“Social Media Round-Up” is an ‘ICYMI’ compilation of the top hunger-related news articles and other interesting tidbits posted on our social media profiles.

  • Starbucks Finally Starts to Donate All of its Unsold Food. But Donating Isn’t as Easy as It Seems., FORBES.COM
  • Perishable prepared food donations are a bit more challenging for nonprofits to accept and distribute. Thanks to a grant from the David and Lucile Packard Foundation, we’ve hired consultants to help us figure out if and how we should manage these kinds of donations.

  • America Doesn’t Have a Food Problem. It Has a Hunger Problem., VOX.COM
  • “An estimated one in seven Americans faced inadequate or inconsistent access to food at some point in 2014.”

  • The Poor and Middle Class are Fleeing America’s Booming Cities, QZ.COM
  • “The cities riding major economic booms are losing the greatest proportion of their poor and middle class residents. Two of the top three most expensive areas for renters—San Jose, Calif., and Silver Spring, Md.—saw the greatest exodus for those earning $60,000 or less.”

  • California Agriculture Contributes Record Amount of Farm Products to Food Banks, PLANTINGSEEDSBLOG.CDFA.CA.GOV
  • Last year, we acquired about 29.5 million pounds of fresh produce through California Association of Food Banks’ Farm to Family program!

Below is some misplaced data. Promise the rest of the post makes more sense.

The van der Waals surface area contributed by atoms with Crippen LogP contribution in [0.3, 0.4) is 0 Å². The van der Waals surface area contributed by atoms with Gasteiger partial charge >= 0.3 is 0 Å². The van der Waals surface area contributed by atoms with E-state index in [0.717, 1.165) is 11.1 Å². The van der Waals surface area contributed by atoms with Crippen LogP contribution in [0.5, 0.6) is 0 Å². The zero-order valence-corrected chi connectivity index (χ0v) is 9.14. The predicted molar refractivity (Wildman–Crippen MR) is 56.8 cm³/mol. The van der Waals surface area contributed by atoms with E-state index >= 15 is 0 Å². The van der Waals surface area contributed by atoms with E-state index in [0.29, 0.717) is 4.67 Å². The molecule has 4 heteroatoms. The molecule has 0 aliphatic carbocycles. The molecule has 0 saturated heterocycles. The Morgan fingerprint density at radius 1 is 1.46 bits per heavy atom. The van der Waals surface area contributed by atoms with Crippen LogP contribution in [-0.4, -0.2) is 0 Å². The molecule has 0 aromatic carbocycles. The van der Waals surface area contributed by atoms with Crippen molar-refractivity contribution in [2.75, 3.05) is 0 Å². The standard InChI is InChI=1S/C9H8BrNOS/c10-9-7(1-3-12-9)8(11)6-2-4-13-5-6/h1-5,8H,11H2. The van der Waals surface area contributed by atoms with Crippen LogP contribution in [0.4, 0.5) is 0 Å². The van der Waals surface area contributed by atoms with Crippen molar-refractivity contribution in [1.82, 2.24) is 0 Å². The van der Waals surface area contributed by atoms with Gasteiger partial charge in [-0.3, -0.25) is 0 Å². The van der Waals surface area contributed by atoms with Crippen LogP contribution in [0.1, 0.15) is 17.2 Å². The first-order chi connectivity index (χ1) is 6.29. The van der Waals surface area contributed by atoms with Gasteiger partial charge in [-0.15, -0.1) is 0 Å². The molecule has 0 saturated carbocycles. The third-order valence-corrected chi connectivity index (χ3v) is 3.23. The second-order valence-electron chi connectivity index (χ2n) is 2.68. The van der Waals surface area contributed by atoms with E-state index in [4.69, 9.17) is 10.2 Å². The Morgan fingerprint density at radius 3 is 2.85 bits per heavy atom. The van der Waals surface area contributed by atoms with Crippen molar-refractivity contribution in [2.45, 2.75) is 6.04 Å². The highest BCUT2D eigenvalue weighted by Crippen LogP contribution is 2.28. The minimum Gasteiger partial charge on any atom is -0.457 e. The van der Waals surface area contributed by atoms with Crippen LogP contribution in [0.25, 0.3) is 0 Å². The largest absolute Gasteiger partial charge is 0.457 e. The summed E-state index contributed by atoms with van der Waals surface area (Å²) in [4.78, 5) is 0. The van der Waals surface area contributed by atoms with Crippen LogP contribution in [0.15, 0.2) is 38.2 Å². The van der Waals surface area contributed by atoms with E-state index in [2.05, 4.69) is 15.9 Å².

• Hungry Childhoods Carry Long-Term Impact, MERCURYNEWS.COM
  • “In a month, millions of school-age children will be leaving the security of their schools — and school-provided breakfasts and lunches — for homes that don’t have enough food in them.” ‪‬

  • Million-Dollar Homes: The New Norm in the Bay Area, MERCURYNEWS.COM
  • “In San Francisco and Silicon Valley, there’s about a 50 percent chance that it’s worth $1 million or more.” Yep, that’s our reality.

  • The Poor Pay More For Everyday Purchases – and It’s Getting Worse, a New Study Warns, WASHINGTONPOST.COM
  • “After 20 years, for example, every dollar in the pocket of a poor consumer would be worth just 88 cents compared to what a wealthier consumer would be able to buy with it at the grocery store, given the differences in inflation and in both consumers’ preferences.”

  • Silicon Valley’s Middle Class is Shrinking as Wealthy Prosper, MONEY.CNN.COM
  • “While jobs are more plentiful and pay better in Silicon Valley than in other parts of the state, the higher cost of living still leaves many middle class and lower-income residents in a bind. ‘Even if you are paid more on the job, you are still falling behind at a faster rate than the state and the nation,’ [California Budget & Policy Center Executive Director Chris] Hoene said.”

    *** Read past Social Media Roundups.